Ford was born in Pink Hill in 1905. The family moved to Denton,
Denton Co., Texas in 1917 after his father's death. O'Neil
enrolled in North Texas State Teachers' College in Denton for two
years. Financially burdened, he was forced to abandon his efforts
towards a formal education. Instead he earned an architectural
certificate by mail from the International Correspondence Schools.
In 1926 he began his partnership with regional architects and
opened his private practice in 1936. He, being a strong
preservationist, built structures composed of bricks, glass and wood
that were strongly tied to their settings. His brother, Lynn
O'Neill, who was a master carver and sculptor, was enlisted to create
custom doors, screens, and louvered grates.
Ford resided in San
Antonio until his death in 1982 at the age of 76. In 2001 his
widow, Wanda Graham Ford, donated his drawings, sketches, and
photographs to the Alexander Architectural Archived at the University
of Texas at Austin.
O'Neil Ford's (1905- 1981) only formal architectural training was from
The International Correspondence Schools of Scranton, Pennsylvania, he
has a reputation as being one of the best-unknown American architects
of the 20th century.
of Ford's style come from his being a man of the American frontier who
was raised on a farm near Sherman, Texas. Ford was one of the
last architects who reflected self-learning and natural instinct for
form without a self-serving attitude toward his work. It has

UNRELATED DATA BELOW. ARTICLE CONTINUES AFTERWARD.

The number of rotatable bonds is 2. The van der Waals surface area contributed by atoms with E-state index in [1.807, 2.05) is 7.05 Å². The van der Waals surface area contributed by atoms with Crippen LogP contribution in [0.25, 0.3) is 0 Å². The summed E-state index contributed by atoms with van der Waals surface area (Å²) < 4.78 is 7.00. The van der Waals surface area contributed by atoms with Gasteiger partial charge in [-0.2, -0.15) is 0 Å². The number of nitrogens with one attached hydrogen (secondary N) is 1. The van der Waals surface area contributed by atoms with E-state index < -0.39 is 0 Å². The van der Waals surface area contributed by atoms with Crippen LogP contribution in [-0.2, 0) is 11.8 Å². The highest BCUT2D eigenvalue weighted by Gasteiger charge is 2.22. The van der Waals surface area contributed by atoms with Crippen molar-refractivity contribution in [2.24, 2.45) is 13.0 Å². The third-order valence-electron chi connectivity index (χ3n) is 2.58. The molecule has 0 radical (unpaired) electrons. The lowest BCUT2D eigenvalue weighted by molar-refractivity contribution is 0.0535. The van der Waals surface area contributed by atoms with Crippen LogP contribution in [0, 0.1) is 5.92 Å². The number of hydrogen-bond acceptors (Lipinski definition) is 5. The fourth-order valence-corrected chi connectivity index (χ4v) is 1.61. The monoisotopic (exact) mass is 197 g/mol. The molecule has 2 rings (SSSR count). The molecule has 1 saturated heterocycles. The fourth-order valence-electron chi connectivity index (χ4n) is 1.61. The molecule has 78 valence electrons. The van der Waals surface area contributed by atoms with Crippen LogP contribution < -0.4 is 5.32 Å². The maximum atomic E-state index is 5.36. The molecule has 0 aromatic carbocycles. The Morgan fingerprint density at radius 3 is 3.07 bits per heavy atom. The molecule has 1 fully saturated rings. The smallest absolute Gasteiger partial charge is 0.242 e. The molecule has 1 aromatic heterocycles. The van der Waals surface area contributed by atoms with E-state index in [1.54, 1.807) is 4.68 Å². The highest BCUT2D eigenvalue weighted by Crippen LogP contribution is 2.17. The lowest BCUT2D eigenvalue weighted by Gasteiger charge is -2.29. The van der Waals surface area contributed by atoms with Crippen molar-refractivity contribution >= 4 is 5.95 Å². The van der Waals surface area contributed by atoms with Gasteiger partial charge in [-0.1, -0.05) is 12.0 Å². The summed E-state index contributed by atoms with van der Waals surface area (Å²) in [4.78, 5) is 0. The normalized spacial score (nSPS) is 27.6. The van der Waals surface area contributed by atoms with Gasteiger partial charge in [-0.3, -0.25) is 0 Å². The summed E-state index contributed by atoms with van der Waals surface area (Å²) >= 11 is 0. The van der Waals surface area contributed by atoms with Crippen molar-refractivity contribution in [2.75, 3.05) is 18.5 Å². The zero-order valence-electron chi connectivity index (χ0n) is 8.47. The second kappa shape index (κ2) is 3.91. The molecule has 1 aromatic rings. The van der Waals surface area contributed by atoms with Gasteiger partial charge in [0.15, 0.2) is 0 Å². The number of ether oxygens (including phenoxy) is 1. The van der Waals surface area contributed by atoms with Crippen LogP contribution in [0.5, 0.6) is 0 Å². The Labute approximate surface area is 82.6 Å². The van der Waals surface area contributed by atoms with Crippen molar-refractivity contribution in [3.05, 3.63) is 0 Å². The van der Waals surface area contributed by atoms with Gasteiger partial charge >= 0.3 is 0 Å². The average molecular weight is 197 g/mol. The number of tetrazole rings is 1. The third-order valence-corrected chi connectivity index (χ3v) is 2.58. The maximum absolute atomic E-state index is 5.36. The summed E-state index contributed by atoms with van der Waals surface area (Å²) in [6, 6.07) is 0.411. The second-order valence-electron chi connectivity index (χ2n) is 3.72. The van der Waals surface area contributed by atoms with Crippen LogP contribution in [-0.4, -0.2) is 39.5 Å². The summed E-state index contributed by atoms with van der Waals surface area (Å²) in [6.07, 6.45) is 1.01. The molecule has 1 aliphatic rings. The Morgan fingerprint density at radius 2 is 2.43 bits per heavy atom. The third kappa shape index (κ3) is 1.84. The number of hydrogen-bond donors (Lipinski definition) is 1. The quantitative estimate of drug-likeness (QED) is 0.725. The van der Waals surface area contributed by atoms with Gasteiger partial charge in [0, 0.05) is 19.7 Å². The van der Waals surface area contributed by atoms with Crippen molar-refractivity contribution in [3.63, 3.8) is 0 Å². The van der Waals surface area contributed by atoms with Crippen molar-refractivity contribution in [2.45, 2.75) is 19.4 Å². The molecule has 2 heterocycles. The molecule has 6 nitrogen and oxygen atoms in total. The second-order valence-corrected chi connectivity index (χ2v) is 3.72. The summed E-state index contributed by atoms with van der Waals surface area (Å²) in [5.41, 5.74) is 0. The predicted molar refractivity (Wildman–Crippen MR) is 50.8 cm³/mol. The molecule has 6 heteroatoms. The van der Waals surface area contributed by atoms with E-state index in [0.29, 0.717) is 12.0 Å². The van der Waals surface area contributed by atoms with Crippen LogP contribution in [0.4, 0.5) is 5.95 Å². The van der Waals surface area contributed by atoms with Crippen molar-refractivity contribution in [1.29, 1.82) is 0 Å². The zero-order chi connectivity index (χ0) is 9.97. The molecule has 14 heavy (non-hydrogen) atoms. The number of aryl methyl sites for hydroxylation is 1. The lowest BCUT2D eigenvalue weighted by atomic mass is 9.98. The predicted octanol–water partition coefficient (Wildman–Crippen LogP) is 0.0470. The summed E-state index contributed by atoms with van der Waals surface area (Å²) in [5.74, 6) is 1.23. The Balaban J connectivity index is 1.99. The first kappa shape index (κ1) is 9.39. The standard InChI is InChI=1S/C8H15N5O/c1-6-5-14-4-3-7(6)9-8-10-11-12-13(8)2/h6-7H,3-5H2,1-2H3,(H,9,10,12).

been said that the style of Ford is "fundamentally pragmatic, durable
and rich without the fuss."
Ford began his architectural experience as a draftsman in the Dallas
office of architect, David R. Williams. During the
construction of the Drane House in Corsicana, Ford laid the foundation
for his trademark Texas Modern style of the Wouthwestern architecture
by using and discovering native materials. His vernacular
approach to building, while dictated by climate and site, is combined
with several principles of modernism such as simplicity and honesty of
form. Ford's ability to use natural and local materials and
still maintain a sense of sleek modernism was what set him apart from
others. At a time when Dallas was not a part of the modern
scene, Ford was able to establish a contemporary sophistication with
His volume of work in Dallas began to mushroom between 1946 and 1960
with a plan to create a regional modernist style that reflected rural
Texas. With the influences of Alvar Aalto and California
modernists, Ford highlighted this design not only for houses but also
for commissioned works for universities in Texas and nation wide.
He considered himself a pre-modernist whose buildings
remained honeset and lasting. As a designer, Ford worked with
a plan that began with central space and moved to the outside of the
structure, and finished with the design of rooms and court yards.
Rather than follow his contemporaries and use modern building
materials, Ford heavily utilized stone and wood in his designs.
Ford designed his first solo project in 1929 for artist Jerry
Bywaters. The house site was a cliffside in the Bluffview
neighborhood overlooking Bachman Creek. It was demolished in
2003. Among othewr neighborhoods he built houses for
prominent families in Bluffview, Lakewood, the "M" Streets and in the
Park Cities working to create and maintain the beauty of each area.
* Fuller, Lary Paul. The American Institute
of Architects : Guide to Dallas Architecture.
Dallas. McGraw-Hill. 1999.
* George, Mary Carolyn. O'Neil Ford, Architect,
Vol. I. Texas: Texas A&M U Press. 1992.
* Dillow, David. The
Architecture of O'Neil Ford Celebrating Place.
Austin. U of Texas Press. 1999.
Text by: Allyson Armstrong and Laura Flores
Edited by: Michael Hazel
O'Neil Ford : The Search for an Authentic Modern Response
Chapel in the Woods ~ Texas Women's University, Denton
Fowler Library ~ Denton, Texas
Museum of Western Art ~ Kerrville, Texas
of the Americas ~ San Antonio, Texas
Elaine Nall Bay